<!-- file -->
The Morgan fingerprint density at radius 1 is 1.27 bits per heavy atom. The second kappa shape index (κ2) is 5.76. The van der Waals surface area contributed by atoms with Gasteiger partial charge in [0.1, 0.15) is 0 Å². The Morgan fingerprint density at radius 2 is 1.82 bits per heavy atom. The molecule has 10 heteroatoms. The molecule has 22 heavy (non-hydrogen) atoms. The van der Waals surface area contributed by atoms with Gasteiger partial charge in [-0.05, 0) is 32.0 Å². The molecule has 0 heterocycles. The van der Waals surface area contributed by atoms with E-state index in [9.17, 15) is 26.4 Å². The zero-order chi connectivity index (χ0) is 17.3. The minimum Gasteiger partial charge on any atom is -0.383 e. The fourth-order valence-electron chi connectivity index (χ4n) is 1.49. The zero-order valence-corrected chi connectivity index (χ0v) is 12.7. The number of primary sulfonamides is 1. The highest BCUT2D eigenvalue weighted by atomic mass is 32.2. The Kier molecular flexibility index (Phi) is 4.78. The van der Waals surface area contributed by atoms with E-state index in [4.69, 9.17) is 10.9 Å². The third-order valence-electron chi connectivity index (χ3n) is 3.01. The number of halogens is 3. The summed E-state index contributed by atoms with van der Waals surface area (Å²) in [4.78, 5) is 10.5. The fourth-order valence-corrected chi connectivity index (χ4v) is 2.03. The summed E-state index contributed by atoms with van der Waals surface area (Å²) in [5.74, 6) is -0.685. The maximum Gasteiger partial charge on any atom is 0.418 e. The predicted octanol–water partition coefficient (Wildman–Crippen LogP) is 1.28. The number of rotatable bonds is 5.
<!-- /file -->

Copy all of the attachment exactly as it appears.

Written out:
The Morgan fingerprint density at radius 1 is 1.27 bits per heavy atom. The second kappa shape index (κ2) is 5.76. The van der Waals surface area contributed by atoms with Gasteiger partial charge in [0.1, 0.15) is 0 Å². The Morgan fingerprint density at radius 2 is 1.82 bits per heavy atom. The molecule has 10 heteroatoms. The molecule has 22 heavy (non-hydrogen) atoms. The van der Waals surface area contributed by atoms with Gasteiger partial charge in [-0.05, 0) is 32.0 Å². The molecule has 0 heterocycles. The van der Waals surface area contributed by atoms with E-state index in [9.17, 15) is 26.4 Å². The zero-order chi connectivity index (χ0) is 17.3. The minimum Gasteiger partial charge on any atom is -0.383 e. The fourth-order valence-electron chi connectivity index (χ4n) is 1.49. The zero-order valence-corrected chi connectivity index (χ0v) is 12.7. The number of primary sulfonamides is 1. The highest BCUT2D eigenvalue weighted by atomic mass is 32.2. The Kier molecular flexibility index (Phi) is 4.78. The van der Waals surface area contributed by atoms with E-state index in [4.69, 9.17) is 10.9 Å². The third-order valence-electron chi connectivity index (χ3n) is 3.01. The number of halogens is 3. The summed E-state index contributed by atoms with van der Waals surface area (Å²) in [4.78, 5) is 10.5. The fourth-order valence-corrected chi connectivity index (χ4v) is 2.03. The summed E-state index contributed by atoms with van der Waals surface area (Å²) in [5.74, 6) is -0.685. The maximum Gasteiger partial charge on any atom is 0.418 e. The predicted octanol–water partition coefficient (Wildman–Crippen LogP) is 1.28. The number of rotatable bonds is 5.